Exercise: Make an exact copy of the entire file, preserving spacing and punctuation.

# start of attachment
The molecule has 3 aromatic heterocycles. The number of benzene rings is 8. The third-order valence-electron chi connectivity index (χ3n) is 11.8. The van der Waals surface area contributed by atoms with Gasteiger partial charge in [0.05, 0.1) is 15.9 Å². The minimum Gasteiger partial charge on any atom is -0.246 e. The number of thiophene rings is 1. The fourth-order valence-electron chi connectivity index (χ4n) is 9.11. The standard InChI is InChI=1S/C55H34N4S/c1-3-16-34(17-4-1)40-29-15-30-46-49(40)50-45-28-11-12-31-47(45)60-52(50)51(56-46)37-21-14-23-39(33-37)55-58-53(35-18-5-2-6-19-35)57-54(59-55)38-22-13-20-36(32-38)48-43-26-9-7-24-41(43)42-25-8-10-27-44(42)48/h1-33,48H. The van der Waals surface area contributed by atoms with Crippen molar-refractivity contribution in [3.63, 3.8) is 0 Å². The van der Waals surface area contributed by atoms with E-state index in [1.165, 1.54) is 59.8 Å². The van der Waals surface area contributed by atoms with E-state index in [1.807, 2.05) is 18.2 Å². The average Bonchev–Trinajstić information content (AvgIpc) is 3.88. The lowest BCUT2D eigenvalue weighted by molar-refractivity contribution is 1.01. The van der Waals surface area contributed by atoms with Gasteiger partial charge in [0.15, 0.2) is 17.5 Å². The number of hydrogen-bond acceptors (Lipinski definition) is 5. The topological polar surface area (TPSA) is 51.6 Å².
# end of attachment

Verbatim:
The molecule has 3 aromatic heterocycles. The number of benzene rings is 8. The third-order valence-electron chi connectivity index (χ3n) is 11.8. The van der Waals surface area contributed by atoms with Gasteiger partial charge in [0.05, 0.1) is 15.9 Å². The minimum Gasteiger partial charge on any atom is -0.246 e. The number of thiophene rings is 1. The fourth-order valence-electron chi connectivity index (χ4n) is 9.11. The standard InChI is InChI=1S/C55H34N4S/c1-3-16-34(17-4-1)40-29-15-30-46-49(40)50-45-28-11-12-31-47(45)60-52(50)51(56-46)37-21-14-23-39(33-37)55-58-53(35-18-5-2-6-19-35)57-54(59-55)38-22-13-20-36(32-38)48-43-26-9-7-24-41(43)42-25-8-10-27-44(42)48/h1-33,48H. The van der Waals surface area contributed by atoms with Crippen molar-refractivity contribution in [3.63, 3.8) is 0 Å². The van der Waals surface area contributed by atoms with E-state index in [1.165, 1.54) is 59.8 Å². The van der Waals surface area contributed by atoms with E-state index in [1.807, 2.05) is 18.2 Å². The average Bonchev–Trinajstić information content (AvgIpc) is 3.88. The lowest BCUT2D eigenvalue weighted by molar-refractivity contribution is 1.01. The van der Waals surface area contributed by atoms with Gasteiger partial charge in [0.15, 0.2) is 17.5 Å². The number of hydrogen-bond acceptors (Lipinski definition) is 5. The topological polar surface area (TPSA) is 51.6 Å².